Article: Vaccinia, cowpox, and camelpox viruses encode soluble gamma interferon receptors with novel broad species specificity.[show abstract] [hide abstract]
ABSTRACT: Soluble receptors for gamma interferon (IFN-gamma) are secreted from cells infected by 17 orthopoxviruses, including vaccinia, cowpox, rabbitpox, buffalopox, elephantpox, and camelpox viruses, representing three species (vaccinia, cowpox, and campelpox viruses). The B8R open reading frame of vaccinia virus strain Western Reserve, which has sequence similarity to the extracellular binding domain of cellular IFN-gamma receptors (IFN-gamma Rs), is shown to encode an IFN-gamma binding activity by expression in recombinant baculovirus. The soluble virus IFN-gamma Rs bind IFN-gamma and, by preventing its interaction with the cellular receptor, interfere with the antiviral effects induced by this cytokine. Interestingly, in contrast to cellular IFN-gamma Rs, which are highly species specific, the vaccinia, cowpox, and camelpox virus IFN-gamma Rs bind and inhibit the biological activity of human, bovine, and rat IFN-gamma but not mouse IFN-gamma. This unique broad species specificity of the IFN-gamma R would aid virus replication in different species and suggests that vaccinia, cowpox, and camelpox viruses may have evolved in several species, possibly including humans but excluding mice. Last, the conservation of an IFN-gamma R in orthopoxviruses emphasizes the importance of IFN-gamma in defense against poxvirus infections.Journal of Virology 09/1995; 69(8):4633-9. · 5.40 Impact Factor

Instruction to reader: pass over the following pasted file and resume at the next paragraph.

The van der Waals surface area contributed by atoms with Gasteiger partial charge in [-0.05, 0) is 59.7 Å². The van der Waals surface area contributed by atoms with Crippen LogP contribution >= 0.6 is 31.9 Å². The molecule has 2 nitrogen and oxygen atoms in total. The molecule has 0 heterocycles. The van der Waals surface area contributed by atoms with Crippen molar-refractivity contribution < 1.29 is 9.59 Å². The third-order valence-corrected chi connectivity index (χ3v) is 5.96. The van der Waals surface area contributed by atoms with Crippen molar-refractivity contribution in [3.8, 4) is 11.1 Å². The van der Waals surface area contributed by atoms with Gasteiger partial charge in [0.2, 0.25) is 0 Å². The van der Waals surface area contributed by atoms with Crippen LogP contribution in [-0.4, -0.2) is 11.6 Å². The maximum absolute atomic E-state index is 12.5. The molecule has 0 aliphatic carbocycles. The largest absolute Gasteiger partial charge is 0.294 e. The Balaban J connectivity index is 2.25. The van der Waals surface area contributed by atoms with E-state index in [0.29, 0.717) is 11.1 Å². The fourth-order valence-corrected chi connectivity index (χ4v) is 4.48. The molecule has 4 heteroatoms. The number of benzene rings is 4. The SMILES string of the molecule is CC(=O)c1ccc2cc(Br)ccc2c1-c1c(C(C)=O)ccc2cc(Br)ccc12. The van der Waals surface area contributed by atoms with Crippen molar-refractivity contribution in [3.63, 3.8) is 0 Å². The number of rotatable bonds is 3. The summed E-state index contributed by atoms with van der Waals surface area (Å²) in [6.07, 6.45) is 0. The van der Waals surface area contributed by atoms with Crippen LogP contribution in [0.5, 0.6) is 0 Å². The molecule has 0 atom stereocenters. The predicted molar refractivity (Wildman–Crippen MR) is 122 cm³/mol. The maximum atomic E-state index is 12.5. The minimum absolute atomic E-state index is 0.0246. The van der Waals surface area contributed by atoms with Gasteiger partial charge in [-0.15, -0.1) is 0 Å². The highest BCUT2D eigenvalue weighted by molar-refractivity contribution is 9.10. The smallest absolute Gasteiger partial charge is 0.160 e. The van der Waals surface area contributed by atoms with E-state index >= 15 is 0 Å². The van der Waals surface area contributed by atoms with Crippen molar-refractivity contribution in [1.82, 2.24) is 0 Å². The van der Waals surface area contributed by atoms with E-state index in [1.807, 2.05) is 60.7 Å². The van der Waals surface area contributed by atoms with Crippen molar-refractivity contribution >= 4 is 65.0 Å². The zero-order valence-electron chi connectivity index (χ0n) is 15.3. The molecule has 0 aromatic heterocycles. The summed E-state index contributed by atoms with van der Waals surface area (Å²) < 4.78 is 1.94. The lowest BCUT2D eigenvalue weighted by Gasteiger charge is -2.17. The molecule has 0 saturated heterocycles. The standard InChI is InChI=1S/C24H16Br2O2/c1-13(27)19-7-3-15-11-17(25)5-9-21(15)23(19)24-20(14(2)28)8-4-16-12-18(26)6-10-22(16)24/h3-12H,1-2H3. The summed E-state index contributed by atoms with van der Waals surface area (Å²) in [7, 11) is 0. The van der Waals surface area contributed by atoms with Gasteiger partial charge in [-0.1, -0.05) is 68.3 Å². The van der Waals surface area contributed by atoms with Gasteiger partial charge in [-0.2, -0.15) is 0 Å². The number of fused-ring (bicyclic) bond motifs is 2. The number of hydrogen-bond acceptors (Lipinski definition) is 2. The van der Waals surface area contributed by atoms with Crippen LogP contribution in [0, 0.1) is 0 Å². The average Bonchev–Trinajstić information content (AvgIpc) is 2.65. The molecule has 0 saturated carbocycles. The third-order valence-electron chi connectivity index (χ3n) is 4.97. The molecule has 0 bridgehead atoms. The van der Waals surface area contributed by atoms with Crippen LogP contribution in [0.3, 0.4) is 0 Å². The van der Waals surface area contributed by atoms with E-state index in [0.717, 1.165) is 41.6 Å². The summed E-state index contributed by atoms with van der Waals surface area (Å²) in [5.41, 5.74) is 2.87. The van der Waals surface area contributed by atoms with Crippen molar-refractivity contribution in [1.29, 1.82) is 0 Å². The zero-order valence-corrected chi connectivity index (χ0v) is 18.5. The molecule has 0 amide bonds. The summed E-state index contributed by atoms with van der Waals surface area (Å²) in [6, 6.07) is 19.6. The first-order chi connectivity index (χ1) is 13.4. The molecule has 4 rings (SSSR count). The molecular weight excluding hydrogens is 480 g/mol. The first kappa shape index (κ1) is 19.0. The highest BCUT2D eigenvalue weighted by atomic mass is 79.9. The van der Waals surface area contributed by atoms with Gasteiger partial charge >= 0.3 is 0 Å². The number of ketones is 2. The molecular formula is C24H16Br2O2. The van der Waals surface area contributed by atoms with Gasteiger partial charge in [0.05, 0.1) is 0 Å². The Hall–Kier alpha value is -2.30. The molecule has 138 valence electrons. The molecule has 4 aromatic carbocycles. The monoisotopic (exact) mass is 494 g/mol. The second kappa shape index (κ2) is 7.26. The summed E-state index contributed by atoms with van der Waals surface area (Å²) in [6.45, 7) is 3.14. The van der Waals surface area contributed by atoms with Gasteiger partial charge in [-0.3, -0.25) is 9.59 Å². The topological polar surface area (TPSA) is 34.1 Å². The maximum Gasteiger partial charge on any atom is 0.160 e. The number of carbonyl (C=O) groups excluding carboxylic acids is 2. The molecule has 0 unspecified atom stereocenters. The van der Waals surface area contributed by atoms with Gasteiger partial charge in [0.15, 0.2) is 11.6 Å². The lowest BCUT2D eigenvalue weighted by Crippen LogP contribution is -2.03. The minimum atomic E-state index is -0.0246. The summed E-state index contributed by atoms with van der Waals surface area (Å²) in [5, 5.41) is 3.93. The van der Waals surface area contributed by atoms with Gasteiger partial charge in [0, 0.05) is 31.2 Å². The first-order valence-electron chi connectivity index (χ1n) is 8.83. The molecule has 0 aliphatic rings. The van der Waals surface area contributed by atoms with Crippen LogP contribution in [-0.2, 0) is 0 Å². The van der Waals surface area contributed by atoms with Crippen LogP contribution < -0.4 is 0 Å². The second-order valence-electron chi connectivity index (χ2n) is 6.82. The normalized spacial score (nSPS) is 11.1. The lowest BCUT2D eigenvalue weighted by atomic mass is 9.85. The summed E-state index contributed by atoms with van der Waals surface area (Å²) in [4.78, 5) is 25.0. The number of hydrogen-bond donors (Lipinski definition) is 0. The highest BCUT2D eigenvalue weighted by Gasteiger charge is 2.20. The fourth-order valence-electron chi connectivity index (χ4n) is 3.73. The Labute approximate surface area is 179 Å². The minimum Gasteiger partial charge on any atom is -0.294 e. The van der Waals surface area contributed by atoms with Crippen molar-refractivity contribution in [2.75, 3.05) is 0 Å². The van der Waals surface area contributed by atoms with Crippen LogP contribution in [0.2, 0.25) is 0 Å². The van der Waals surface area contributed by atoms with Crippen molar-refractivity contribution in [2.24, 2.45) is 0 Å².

Article: Conditional deletion of Shp2 in the mammary gland leads to impaired lobulo-alveolar outgrowth and attenuated Stat5 activation.[show abstract] [hide abstract]
ABSTRACT: Stat5 and Stat3, two members of the Stat (signal transducer and activator of transcription) family, are known to play critical roles in mammopoiesis/lactogenesis and involution, respectively, in the mammary gland. Phosphotyrosine phosphatase Shp2 has been shown to dephosphorylate and thus inactivate both Stat5 and Stat3 in vitro. Paradoxically, cell culture studies also suggest a positive role of Shp2 in promoting prolactin-stimulated Stat5 activation. We have shown here that selective deletion of Shp2 in mouse mammary glands suppresses Stat5 activity during pregnancy and lactation, resulting in significant impairment of lobulo-alveolar outgrowth and lactation. In contrast, Stat3 activity was slightly up-regulated shortly before/at involution, leading to normal epithelial cell apoptosis/involution in Shp2-deficient mammary gland. Thus, Shp2 acts to promote Stat5 activation by the JAK2.prolactin receptor complex, while negatively modulating Stat3 activity before the onset of involution. This is the first demonstration that Shp2 manipulates Stat5 and Stat3 activities reciprocally in mammary epithelial cells, providing novel insight into the complex mechanisms for regulation of various Stat family members by a cytoplasmic tyrosine phosphatase.Journal of Biological Chemistry 12/2006; 281(45):34374-80. · 4.77 Impact Factor